Set to “No Data” creates gaps in the terrain by removing data from the designated area. This can be a useful first step to clear anomalies in the data before using another terrain painting operation to close the data gaps based on the surrounding elevation values. 

To remove the bump in the terrain created by a truck, the data must first be removed for the area.

After removing the data for the truck feature, the Fill Data operation is used to fill in the area of no data. This process flattens the lump in the terrain caused by the truck’s inclusion in the original data. 

Revert to Original Heights undoes any changes made to the terrain and will revert the pixel elevations to their original values. 

The Lidar Module’s Terrain Painting tool provides a direct and interactive way to edit terrain data With multiple operations and methods to apply edits, there are a wide variety of uses for this tool. All terrain edits are saved in the Global Mapper workspace and are retained when exporting layers to a file. This innovative tool provides the means to sculpt the terrain reflecting artificial modifications and to improve the quality of terrain layers by removing unwanted  features or anomalies before continuing with  complex analysis procedures. 

If you’re not familiar with Global Mapper and the Lidar Module, request a two-week free trial today. If you would like to speak with a representative about how the software can address your unique geospatial challenges, request a demo!

The New Spatial Operations Tool in Global Mapper v22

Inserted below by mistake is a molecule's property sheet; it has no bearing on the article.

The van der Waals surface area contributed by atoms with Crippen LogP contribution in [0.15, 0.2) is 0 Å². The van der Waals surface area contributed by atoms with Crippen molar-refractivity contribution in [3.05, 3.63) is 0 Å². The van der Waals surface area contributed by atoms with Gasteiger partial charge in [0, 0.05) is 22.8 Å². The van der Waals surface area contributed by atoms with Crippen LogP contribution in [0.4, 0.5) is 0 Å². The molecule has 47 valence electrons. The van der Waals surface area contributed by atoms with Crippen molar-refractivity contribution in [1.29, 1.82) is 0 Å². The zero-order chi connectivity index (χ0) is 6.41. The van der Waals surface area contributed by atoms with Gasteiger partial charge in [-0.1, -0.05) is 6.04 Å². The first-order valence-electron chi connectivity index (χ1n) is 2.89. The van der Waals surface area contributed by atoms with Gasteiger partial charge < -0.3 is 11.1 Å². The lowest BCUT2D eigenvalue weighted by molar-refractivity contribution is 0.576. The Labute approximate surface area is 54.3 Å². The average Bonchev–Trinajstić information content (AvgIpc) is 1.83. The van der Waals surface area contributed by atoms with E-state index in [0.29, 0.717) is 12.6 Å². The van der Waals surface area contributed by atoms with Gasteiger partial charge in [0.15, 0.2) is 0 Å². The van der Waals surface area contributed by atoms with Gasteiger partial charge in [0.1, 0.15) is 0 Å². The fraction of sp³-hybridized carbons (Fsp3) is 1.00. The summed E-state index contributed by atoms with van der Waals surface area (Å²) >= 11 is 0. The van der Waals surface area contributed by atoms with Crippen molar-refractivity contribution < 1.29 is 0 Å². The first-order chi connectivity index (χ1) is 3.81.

Written by Jeff Hatzel

One of the new additions featured in Global Mapper v22 is the ‘Spatial Operations’ tool. Part of the ‘Analysis Menu’, this tool allows users to conduct overlay operations based on loaded vector data. This tool further expands the application’s spatial analysis functionality, allowing users to identify regions where analyzed layers meet specific criteria.

The initial release of this tool includes the ‘Intersect’ operation. This operation analyzes two unique vector area feature layers. The result extracts new area features delineating where the source data overlaps.

One of the most common uses of intersect operations is suitability analysis, finding acceptable locations based on various input variables. Let’s look at a workflow highlighting how this tool may be used to find specific areas of interest.

Source Data:

In this example, we are working with two different source data layers. As you can see in the image below, one layer contains municipal information: roads (black lines) and the municipality boundaries (yellow areas). The green area features represent sensitive ecological regions.